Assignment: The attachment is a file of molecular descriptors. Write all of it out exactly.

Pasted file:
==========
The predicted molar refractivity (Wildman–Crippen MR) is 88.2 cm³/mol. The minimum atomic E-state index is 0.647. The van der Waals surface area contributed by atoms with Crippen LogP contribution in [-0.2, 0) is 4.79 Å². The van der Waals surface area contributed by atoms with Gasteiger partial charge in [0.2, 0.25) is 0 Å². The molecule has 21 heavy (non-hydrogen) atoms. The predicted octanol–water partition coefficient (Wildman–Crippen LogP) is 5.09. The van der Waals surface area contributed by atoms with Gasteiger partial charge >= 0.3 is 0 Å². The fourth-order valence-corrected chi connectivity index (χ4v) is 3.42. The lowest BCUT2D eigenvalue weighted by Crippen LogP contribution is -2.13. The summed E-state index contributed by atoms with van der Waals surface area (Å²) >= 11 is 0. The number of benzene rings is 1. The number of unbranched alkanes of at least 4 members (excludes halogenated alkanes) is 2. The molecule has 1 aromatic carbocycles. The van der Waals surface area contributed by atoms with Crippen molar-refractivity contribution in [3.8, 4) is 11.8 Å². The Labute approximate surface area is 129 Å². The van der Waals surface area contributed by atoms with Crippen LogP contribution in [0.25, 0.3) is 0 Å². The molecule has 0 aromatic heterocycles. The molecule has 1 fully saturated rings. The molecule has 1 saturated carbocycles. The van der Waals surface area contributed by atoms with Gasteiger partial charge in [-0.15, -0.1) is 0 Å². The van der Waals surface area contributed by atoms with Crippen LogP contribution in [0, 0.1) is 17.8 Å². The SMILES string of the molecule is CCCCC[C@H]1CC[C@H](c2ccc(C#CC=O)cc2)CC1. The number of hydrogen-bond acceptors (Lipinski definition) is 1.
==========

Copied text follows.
The predicted molar refractivity (Wildman–Crippen MR) is 88.2 cm³/mol. The minimum atomic E-state index is 0.647. The van der Waals surface area contributed by atoms with Crippen LogP contribution in [-0.2, 0) is 4.79 Å². The van der Waals surface area contributed by atoms with Gasteiger partial charge in [0.2, 0.25) is 0 Å². The molecule has 21 heavy (non-hydrogen) atoms. The predicted octanol–water partition coefficient (Wildman–Crippen LogP) is 5.09. The van der Waals surface area contributed by atoms with Gasteiger partial charge >= 0.3 is 0 Å². The fourth-order valence-corrected chi connectivity index (χ4v) is 3.42. The lowest BCUT2D eigenvalue weighted by Crippen LogP contribution is -2.13. The summed E-state index contributed by atoms with van der Waals surface area (Å²) >= 11 is 0. The number of benzene rings is 1. The number of unbranched alkanes of at least 4 members (excludes halogenated alkanes) is 2. The molecule has 1 aromatic carbocycles. The van der Waals surface area contributed by atoms with Crippen molar-refractivity contribution in [3.8, 4) is 11.8 Å². The Labute approximate surface area is 129 Å². The van der Waals surface area contributed by atoms with Crippen LogP contribution in [0.25, 0.3) is 0 Å². The molecule has 0 aromatic heterocycles. The molecule has 1 fully saturated rings. The molecule has 1 saturated carbocycles. The van der Waals surface area contributed by atoms with Gasteiger partial charge in [-0.15, -0.1) is 0 Å². The van der Waals surface area contributed by atoms with Crippen LogP contribution in [0, 0.1) is 17.8 Å². The SMILES string of the molecule is CCCCC[C@H]1CC[C@H](c2ccc(C#CC=O)cc2)CC1. The number of hydrogen-bond acceptors (Lipinski definition) is 1.